TU/e innovation Space CBL Toolkit

Industrial Design Final Bachelor Project

In the final year of the Industrial Design Bachelor’s, the students are offered the opportunity, through this course, to undertake individual projects. They learn to select the most suitable design process, develop functional prototypes, and consider stakeholder experiences in their final bachelor project.


All professors of Industrial Design Faculty, the contact person is Education Director Y. Lu 

Academic level



Project coach (squad coach/leader), experts from practice (involved in the squad or stakeholders outside the university/hybrid teachers), PhD candidates, student peers. 


Industrial Design


Application domains are from different squads, so every application domain has its own resources. 

In what ways is the Industrial Design Final Bachelor Project a good example of CBL? Find out in the sections below.


The learning goal of this project is to demonstrate that students can conduct a design (research) project with minor guidance; strengthening their professional identity and vision and demonstrating their overall competence in designing through their individual final design project.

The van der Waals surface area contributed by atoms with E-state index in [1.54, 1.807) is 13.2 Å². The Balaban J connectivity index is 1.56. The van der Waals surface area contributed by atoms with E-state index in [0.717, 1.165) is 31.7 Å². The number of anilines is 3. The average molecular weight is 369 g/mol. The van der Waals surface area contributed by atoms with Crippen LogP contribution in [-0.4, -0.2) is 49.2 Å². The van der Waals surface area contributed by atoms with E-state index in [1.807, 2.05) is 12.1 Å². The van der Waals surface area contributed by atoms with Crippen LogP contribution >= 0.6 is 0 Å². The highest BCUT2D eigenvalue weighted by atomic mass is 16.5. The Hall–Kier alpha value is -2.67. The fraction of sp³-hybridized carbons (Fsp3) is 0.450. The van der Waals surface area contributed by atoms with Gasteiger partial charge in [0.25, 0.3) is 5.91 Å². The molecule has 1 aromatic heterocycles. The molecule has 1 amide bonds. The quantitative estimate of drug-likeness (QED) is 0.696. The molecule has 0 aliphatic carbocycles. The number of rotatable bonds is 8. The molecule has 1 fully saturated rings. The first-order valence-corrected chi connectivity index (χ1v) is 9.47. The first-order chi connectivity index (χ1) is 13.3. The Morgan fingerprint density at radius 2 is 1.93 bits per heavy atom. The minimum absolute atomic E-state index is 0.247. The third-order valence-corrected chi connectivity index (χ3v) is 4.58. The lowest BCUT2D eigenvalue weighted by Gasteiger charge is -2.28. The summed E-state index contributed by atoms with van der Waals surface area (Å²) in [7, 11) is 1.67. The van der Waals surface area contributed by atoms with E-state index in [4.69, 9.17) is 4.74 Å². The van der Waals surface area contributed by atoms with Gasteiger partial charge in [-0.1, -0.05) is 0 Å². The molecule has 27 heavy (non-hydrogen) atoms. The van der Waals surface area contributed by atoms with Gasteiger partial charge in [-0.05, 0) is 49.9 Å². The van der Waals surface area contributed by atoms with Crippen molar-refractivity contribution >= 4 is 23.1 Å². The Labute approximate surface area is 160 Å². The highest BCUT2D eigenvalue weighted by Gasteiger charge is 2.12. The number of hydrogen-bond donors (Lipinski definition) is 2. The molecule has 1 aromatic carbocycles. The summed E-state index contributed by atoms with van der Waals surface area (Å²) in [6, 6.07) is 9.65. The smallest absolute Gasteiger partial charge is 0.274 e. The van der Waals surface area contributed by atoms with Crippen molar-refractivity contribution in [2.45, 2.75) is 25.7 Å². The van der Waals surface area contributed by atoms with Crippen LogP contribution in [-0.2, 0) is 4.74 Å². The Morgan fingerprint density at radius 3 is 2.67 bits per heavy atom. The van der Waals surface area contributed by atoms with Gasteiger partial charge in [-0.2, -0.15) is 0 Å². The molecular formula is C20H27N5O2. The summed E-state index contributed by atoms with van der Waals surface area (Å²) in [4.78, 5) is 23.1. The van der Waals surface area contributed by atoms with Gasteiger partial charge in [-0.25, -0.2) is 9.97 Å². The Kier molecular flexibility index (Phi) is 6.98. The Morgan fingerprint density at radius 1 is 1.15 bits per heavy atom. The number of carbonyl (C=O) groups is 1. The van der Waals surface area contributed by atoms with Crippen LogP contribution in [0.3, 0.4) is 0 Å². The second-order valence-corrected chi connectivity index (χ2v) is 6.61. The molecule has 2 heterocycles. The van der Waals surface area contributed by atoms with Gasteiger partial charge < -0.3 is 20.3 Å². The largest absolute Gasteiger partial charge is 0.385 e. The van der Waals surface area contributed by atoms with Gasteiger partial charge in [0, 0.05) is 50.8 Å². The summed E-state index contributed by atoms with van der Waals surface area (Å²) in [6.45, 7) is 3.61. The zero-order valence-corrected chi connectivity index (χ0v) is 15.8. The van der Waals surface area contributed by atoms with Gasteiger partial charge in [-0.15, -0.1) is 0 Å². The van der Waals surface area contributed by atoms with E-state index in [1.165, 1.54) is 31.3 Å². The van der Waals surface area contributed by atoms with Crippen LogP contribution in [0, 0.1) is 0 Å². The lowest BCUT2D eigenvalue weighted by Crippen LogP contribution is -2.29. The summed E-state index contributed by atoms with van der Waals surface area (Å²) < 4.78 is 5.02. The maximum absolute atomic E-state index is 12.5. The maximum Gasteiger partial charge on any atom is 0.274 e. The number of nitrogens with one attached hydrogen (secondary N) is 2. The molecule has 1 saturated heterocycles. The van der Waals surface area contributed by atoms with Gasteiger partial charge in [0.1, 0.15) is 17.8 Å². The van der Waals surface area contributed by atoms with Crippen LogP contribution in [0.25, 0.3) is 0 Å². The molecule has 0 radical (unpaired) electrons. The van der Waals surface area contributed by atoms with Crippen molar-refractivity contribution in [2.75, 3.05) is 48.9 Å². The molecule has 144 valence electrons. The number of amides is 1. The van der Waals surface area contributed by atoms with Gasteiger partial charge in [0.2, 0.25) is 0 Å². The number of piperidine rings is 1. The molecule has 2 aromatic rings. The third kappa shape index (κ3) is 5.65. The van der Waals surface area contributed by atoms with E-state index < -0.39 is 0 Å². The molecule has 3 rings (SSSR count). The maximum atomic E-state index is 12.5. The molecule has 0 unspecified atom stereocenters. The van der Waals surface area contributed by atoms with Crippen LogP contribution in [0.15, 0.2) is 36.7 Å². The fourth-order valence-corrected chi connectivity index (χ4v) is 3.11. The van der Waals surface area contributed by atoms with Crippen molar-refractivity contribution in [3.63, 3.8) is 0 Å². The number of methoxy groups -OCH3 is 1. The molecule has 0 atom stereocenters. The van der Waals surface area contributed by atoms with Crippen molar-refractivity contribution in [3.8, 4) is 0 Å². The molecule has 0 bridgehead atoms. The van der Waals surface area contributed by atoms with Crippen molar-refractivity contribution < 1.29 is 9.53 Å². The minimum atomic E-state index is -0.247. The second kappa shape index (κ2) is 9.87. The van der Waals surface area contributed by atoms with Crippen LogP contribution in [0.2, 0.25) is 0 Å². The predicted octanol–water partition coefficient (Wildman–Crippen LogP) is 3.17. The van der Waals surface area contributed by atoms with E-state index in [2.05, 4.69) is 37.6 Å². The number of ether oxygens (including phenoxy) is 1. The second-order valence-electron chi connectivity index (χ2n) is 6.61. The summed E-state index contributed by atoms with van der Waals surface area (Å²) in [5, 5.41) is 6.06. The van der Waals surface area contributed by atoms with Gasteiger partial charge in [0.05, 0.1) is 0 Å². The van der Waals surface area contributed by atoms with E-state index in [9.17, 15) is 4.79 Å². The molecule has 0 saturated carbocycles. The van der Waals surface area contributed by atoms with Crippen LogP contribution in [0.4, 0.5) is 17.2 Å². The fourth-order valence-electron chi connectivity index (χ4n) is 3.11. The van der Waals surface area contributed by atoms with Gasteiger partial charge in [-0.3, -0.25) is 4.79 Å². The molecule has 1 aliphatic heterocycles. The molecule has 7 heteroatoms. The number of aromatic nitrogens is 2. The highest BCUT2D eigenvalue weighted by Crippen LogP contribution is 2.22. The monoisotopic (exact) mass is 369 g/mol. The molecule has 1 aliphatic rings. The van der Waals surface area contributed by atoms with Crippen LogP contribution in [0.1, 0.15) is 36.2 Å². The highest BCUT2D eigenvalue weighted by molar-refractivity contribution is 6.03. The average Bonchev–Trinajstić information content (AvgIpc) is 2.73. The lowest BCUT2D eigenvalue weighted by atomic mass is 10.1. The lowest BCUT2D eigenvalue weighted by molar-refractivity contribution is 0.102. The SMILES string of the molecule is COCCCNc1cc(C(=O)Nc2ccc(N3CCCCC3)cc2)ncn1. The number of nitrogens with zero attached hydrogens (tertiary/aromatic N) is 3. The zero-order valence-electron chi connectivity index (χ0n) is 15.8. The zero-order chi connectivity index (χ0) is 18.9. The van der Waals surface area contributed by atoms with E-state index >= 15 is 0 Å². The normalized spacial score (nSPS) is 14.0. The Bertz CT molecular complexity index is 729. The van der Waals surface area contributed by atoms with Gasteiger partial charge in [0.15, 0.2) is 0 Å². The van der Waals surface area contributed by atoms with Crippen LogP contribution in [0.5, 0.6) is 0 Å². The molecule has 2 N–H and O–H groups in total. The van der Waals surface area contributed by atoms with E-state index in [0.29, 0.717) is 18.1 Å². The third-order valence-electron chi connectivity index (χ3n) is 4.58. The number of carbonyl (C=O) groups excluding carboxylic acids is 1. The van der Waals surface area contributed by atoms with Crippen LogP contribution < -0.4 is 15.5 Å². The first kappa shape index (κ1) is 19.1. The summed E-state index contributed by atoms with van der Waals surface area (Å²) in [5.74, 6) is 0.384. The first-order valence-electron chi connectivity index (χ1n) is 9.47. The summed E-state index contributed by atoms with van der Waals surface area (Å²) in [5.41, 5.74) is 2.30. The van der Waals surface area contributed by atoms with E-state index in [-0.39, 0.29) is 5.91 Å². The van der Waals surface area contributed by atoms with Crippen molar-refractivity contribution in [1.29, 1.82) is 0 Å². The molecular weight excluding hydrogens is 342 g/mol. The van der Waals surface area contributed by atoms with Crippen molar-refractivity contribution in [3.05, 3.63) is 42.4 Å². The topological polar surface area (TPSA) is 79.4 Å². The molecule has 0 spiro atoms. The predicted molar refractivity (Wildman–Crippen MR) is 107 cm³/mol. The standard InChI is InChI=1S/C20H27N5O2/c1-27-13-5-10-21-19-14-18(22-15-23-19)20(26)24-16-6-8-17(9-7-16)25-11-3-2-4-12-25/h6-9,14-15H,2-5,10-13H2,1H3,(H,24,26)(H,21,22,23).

The final bachelor project is an individual project. During your final bachelor project, students choose the design (research) process most appropriate for the design (research) challenge and address the relevant attitude, skills and knowledge to the challenge. They go through several iterations and develop a functional prototype that features (part of) an interactive system; and/or provides a partial experience (of a service) for the stakeholder considered.


    The final bachelor project is executed in one of the Industrial Design’s squad’s application domains. In each squad staff members are gathered with specific expertise; each squad therefore covers a specific set of expertise areas. Students should make a deliberate choice in what expertise areas they would like to develop in their final bachelor project and choose a specific squad to demonstrate a balanced development. They have an opportunity to read the online descriptions of the squads, as well as visit the Project Market and talk to the staff members to get a good impression of what the projects entail.

    During the project, students are supervised by their project coach—the squad leader or another staff member in the squad. They are also supported in their process by, for instance, the squad leader, other scientific staff members, experts from practice (involved in the squad or stakeholders outside the university you have involved in the project yourself), experienced master’s students and PhD candidates. The students present their results in the squad, together with other bachelor and master students, and will receive feedback on their work.

    If for their FBP a student prefers a specific project coach within a squad or if they want to propose their own project, they can ask a coach with assessment rights to confirm this agreement using a “handshake”.
    The student can approach their preferred coach and discuss with them their motivation and ideas. If the coach agrees and is available, they inform CSA about the handshake.